Sparkling shiraz, in crystal, on my deck tonight.
Sparkling shiraz is my new grape Nehi. Let me explain:
In broadening my wine horizons, I inadvertently slipped into the bubbly, juicy side of the wine aisle.
At first I thought I’d bought nouvelle cold duck.
Bolder than burgundy, more purple than Prince and fizzy to boot, sparkling shiraz is a wine unto itself: big, grapey and satisfyingly sweet, like a cold grape Nehi with extra bubbles and a tannic twist.
Bless the Aussies for finding the perfect excuse to drink cold red wine.
So far, $10 Paringa — I found it at Tacoma Boys, Stadium Thriftway, Vin Grotto and my local stop and rob — is my favorite. I also hear good reports about Hardy (about $17) and Shingleback (about $25).
Tonight I enjoyed Paringa sparkling shiraz with my home-cooked dinner: cherry-roasted rack of lamb and baked acorn squash with bacon-fat butter and rosemary. I’ve also enjoyed sparkling shiraz with burgers, sausages and steak. It’s great with turkey, too.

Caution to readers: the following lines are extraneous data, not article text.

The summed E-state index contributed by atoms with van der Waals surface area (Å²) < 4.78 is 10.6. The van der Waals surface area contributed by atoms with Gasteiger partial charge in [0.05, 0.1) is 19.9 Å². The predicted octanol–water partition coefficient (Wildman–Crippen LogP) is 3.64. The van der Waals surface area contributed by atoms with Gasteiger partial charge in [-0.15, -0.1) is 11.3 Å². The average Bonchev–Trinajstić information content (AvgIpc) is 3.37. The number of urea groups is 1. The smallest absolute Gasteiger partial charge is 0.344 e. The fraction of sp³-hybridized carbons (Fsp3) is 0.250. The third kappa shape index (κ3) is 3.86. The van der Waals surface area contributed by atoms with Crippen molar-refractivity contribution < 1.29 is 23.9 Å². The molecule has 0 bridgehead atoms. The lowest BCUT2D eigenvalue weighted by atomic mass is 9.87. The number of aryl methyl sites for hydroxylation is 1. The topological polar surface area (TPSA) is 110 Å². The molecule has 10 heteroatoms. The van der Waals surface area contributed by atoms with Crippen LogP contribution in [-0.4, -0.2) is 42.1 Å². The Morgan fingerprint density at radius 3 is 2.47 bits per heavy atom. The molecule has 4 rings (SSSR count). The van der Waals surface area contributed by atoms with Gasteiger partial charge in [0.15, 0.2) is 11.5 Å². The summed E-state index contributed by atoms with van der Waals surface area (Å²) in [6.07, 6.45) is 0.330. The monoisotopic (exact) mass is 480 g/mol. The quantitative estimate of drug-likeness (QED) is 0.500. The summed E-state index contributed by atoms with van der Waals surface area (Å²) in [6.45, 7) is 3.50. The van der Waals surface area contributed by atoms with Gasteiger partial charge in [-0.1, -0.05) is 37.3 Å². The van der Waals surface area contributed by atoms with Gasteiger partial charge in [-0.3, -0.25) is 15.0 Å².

Ever heard the phrase “barbecue wine”? Sparkling shiraz is a beaut of a barbecue wine — sassy, slightly sweet and able to take on anything from charred meats to potato chips. Kind of like Shelia, the Aussie broad from cooking school who melted my hot-cross buns on her barbie.
Anyway, before I finish the bottle and get misty about Shelia, please tell me which wines you like to drink with any of the following back-yard barbecue foods:
Grilled steak. Grilled sausage. Grilled fish. Grilled vegetables. Grilled oysters. Hamburgers. Hot dogs. Fried chicken. Potato salad. Corn on the cob. Baked beans. Three-alarm chili. Fruit salad. Ambrosia salad. Summer berry cake.
Albarinos, vinho verdes, moscato d’astis, proseccos, roses — even zinfandels, chardonnays and sauvignon blancs — are all acceptable answers.
Yeah, so it’s the night before deadline and I’m fishing for quotes. Who wants to be quoted in next week’s food section? Talk to me by Tuesday afternoon, people.
Like grape Nehi — but different and better.